The system implementation was successful, everything is working fine, and initial adoption is high – is this where the story ends?
With traditional implementations, project teams are disbanded and team members settle back into their previous jobs or the next project shortly after go-live. With SaaS technology, this approach no longer works – shortly after the implementation is complete, the system vendor provides you with details of the upcoming release, expecting you to have prioritised the features you want to introduce and to have planned for any mandatory updates.
That is when the realisation sets in: “who did we say was going to make these decisions, update the configuration, manage the testing and training? IT? HR? … The vendor?” You are confronted with the uncomfortable realization that you have implemented the technology, but you did not set up the organization to handle these changes going forward.
With modern SaaS technology, frequent releases and flexible configuration mechanisms mean that functionality improvements create opportunities for HR to service new business needs and deliver changes almost instantly. Although these features have the potential to be great assets when managed well, they can quickly become a burden without the right skills and processes in place. HR is often the first major application to move to the cloud. As a result, HR and IT teams are frequently unprepared, under-skilled, and under-resourced to keep up with the pace of change SaaS technology demands.
SaaS technology also forces another paradigm shift: the maintenance of HR systems has traditionally rested firmly in the IT sphere; in the new SaaS world, however, HR should own the responsibility of understanding new functionality, updating of configuration, and managing workflows. IT support shifts focus to supporting data flow, system interfaces, and security needs. On-going support therefore needs to straddle HR and IT – but instead frequently falls between the chairs.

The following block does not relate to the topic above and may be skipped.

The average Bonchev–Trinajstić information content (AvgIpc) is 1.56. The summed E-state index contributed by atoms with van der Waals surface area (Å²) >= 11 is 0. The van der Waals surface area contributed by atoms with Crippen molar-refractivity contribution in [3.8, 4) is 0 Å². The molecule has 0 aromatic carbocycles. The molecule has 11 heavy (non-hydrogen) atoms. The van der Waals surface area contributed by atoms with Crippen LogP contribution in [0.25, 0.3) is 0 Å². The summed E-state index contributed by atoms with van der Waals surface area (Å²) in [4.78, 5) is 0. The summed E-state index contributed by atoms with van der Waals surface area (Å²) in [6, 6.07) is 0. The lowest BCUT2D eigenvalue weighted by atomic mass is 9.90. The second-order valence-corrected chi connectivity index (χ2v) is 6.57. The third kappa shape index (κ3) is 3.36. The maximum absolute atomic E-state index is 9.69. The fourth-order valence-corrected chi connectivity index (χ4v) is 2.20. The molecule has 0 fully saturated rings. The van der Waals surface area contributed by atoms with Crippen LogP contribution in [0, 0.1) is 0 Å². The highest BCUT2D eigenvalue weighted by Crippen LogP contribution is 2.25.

If you recognise your company in this scenario, you are not alone. The increasing prevalence of SaaS technology has made this an all too familiar situation – providing a barrier to sustainable benefits realization for many organizations.
Here are a few tips to get you on track to make sure your whole organization makes the most of your new system:
Assemble your ‘A’ team early
Seize the implementation programme as an opportunity to build expertise and transfer system configuration/ support knowledge to the future HR systems support team. The implementation team members have unique access to design and configuration decisions and should be developing system expertise to avoid the need for continued, costly system integrator support. Commit internal, permanent resources to the implementation and embed effective career paths and skill development frameworks to help retain and build talent after you are live.
Organise your post go-live support team effectively
The support team will be the “guardian” of your system once you are live and key to taking advantage of new release functionality and resolving more complex user issues and requests. A clearly defined governance framework is essential – defining and distributing the support roles between HR, IT, and functional process owners.